- June 19, 2020
- Posted in LOCAL
The Zimbabwe Miners Federation (ZMF) has called on the government to expedite the setting up of gold service centres across the country to boost the production of the yellow metal.
A gold service centre is an establishment where all the functions related to gold mining from extracting to processing and sales are coordinated from.
The Government targets to establish 15 additional gold service centres countywide before the end of the year.
At present, despite having seven mining regions, Zimbabwe only has one operational gold service centre located in Bubi District, Matabeleland North Province.
The Government announced plans to roll out a total of 20 gold service centres countrywide to boost the mineral’s output as well as curbing leakages as small-scale and artisanal miners would be served by the centres.
ZMF spokesperson Mr. Dosman Mangisi told Mining Zimbabwe that his organisation was making a clarion call for the Government to expedite the setting up of gold centres saying such infrastructure plays a big part in mechanising small-scale and artisanal miners.
“Currently, the country only has one gold service centre in Bubi that is functional; the one in Silobela is not operational due to administrative challenges.
“Basically the development of gold service centres across the country is a key focus area that government should not fold up hands but should expedite especially at this juncture when the country is looking ahead to improve gold output to 100 tonnes by 2023,” he said.
Last year, the country produced 33,2 tonnes of gold against a target of 40 tonnes and the projection was missed due to a myriad of challenges facing the mining industry, among them power constraints.
Mr Mangisi said the gold service centres also play a part in the formalisation of artisanal miners’ activities with a knock-on effect of increased productivity.
“The service centres are also critical in skills transfer. It particularly focuses on those miners (artisanal) who are of no fixed abode to make them of fixed abode as they get to do their operations using a particular service centre within their jurisdiction,” said the ZMF spokesperson.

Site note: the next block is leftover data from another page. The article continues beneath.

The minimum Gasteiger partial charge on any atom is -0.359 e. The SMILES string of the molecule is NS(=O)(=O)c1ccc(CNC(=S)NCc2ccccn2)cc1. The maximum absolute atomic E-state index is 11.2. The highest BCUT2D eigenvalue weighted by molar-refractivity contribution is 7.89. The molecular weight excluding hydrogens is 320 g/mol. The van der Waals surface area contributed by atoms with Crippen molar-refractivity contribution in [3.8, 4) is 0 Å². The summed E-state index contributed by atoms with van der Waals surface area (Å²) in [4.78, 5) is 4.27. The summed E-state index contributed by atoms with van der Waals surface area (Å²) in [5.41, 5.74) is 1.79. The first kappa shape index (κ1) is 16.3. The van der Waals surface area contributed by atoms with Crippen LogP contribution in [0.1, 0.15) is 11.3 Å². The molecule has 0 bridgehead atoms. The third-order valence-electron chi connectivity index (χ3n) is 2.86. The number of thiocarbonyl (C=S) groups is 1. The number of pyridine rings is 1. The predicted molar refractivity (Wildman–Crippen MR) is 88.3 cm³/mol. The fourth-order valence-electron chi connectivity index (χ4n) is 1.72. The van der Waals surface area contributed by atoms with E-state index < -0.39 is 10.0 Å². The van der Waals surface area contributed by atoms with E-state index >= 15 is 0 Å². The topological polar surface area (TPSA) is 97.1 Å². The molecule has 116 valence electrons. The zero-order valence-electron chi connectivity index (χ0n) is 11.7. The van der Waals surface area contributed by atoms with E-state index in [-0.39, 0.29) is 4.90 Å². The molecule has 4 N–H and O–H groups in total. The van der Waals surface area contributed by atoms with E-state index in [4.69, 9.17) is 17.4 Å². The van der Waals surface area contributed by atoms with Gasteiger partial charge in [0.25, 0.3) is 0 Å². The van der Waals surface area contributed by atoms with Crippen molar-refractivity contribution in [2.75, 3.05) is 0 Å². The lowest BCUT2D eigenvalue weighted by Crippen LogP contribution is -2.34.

He said the development of the gold service centres is critical taking a leaf from other regional countries like Tanzania and Mozambique where such infrastructure has been taken seriously facilitating the formalisation and mechanisation of the small-scale and artisanal mining sector.
“Locally, the gold service centre initiative is lagging behind and if it is pushed, it will turnaround the tables.”
The small-scale scale mining industry plays a significant role in the country’s mining sector as it contributes more than 60 percent to total production of the auriferous resource in the country.
Turning to the recently announced gold trading framework by the Reserve Bank of Zimbabwe through the country’s exclusive gold buyer, Fidelity Printers, and Refiners, Mr. Mangisi said:
“The reviewed gold trading framework is a shot in the arm to the miners. As the small-scale miners are now being paid a flat rate of US$45 per gram of their gold deliveries, they’re even more than happy looking at the fact that everything (mining consumables) are quoted on US$, it means they are now able to buy the consumables unlike in the past where 55 percent was paid in forex while 45 percent was in local currency.”
Under the targeted US$12 billion mining industry economy by 2023, the gold sub-sector is expected to contribute US$4 billion.
This article first appeared in the 15 June issue of Mining Newsweek Magazine